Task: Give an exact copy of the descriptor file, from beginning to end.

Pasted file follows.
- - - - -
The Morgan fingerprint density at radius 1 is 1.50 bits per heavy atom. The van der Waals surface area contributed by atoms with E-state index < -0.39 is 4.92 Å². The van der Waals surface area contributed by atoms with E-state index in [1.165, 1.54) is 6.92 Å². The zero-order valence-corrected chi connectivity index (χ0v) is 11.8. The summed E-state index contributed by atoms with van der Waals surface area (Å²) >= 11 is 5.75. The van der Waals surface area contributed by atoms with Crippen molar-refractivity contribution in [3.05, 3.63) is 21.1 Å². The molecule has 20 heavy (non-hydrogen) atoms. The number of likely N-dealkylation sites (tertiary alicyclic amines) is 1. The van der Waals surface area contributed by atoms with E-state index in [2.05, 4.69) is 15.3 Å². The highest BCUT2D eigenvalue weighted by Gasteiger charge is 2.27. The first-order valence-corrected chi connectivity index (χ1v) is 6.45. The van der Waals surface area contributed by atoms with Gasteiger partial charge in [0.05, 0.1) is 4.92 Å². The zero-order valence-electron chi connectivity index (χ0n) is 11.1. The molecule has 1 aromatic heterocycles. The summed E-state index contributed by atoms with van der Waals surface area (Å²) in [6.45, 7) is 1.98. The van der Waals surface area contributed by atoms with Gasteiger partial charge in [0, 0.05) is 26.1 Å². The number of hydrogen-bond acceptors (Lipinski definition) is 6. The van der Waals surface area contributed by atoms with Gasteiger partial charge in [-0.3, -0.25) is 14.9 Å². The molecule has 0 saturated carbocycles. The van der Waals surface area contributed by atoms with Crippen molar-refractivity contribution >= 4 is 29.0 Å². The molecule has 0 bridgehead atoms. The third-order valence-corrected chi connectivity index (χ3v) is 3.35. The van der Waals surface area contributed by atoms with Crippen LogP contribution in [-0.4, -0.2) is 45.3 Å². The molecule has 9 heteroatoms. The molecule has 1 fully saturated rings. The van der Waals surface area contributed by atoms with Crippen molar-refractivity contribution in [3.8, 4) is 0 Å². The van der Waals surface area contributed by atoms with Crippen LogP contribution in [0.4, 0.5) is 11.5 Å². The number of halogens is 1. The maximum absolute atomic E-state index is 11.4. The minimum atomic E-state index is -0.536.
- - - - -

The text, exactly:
The Morgan fingerprint density at radius 1 is 1.50 bits per heavy atom. The van der Waals surface area contributed by atoms with E-state index < -0.39 is 4.92 Å². The van der Waals surface area contributed by atoms with E-state index in [1.165, 1.54) is 6.92 Å². The zero-order valence-corrected chi connectivity index (χ0v) is 11.8. The summed E-state index contributed by atoms with van der Waals surface area (Å²) >= 11 is 5.75. The van der Waals surface area contributed by atoms with Crippen molar-refractivity contribution in [3.05, 3.63) is 21.1 Å². The molecule has 20 heavy (non-hydrogen) atoms. The number of likely N-dealkylation sites (tertiary alicyclic amines) is 1. The van der Waals surface area contributed by atoms with E-state index in [2.05, 4.69) is 15.3 Å². The highest BCUT2D eigenvalue weighted by Gasteiger charge is 2.27. The first-order valence-corrected chi connectivity index (χ1v) is 6.45. The van der Waals surface area contributed by atoms with Gasteiger partial charge in [0.05, 0.1) is 4.92 Å². The zero-order valence-electron chi connectivity index (χ0n) is 11.1. The molecule has 1 aromatic heterocycles. The summed E-state index contributed by atoms with van der Waals surface area (Å²) in [6.45, 7) is 1.98. The van der Waals surface area contributed by atoms with Gasteiger partial charge in [0, 0.05) is 26.1 Å². The number of hydrogen-bond acceptors (Lipinski definition) is 6. The van der Waals surface area contributed by atoms with Gasteiger partial charge in [-0.3, -0.25) is 14.9 Å². The molecule has 0 saturated carbocycles. The van der Waals surface area contributed by atoms with Crippen molar-refractivity contribution >= 4 is 29.0 Å². The molecule has 0 bridgehead atoms. The third-order valence-corrected chi connectivity index (χ3v) is 3.35. The van der Waals surface area contributed by atoms with Crippen LogP contribution in [-0.4, -0.2) is 45.3 Å². The molecule has 9 heteroatoms. The molecule has 1 fully saturated rings. The van der Waals surface area contributed by atoms with Crippen molar-refractivity contribution in [3.8, 4) is 0 Å². The van der Waals surface area contributed by atoms with Crippen LogP contribution in [0.4, 0.5) is 11.5 Å². The number of halogens is 1. The maximum absolute atomic E-state index is 11.4. The minimum atomic E-state index is -0.536.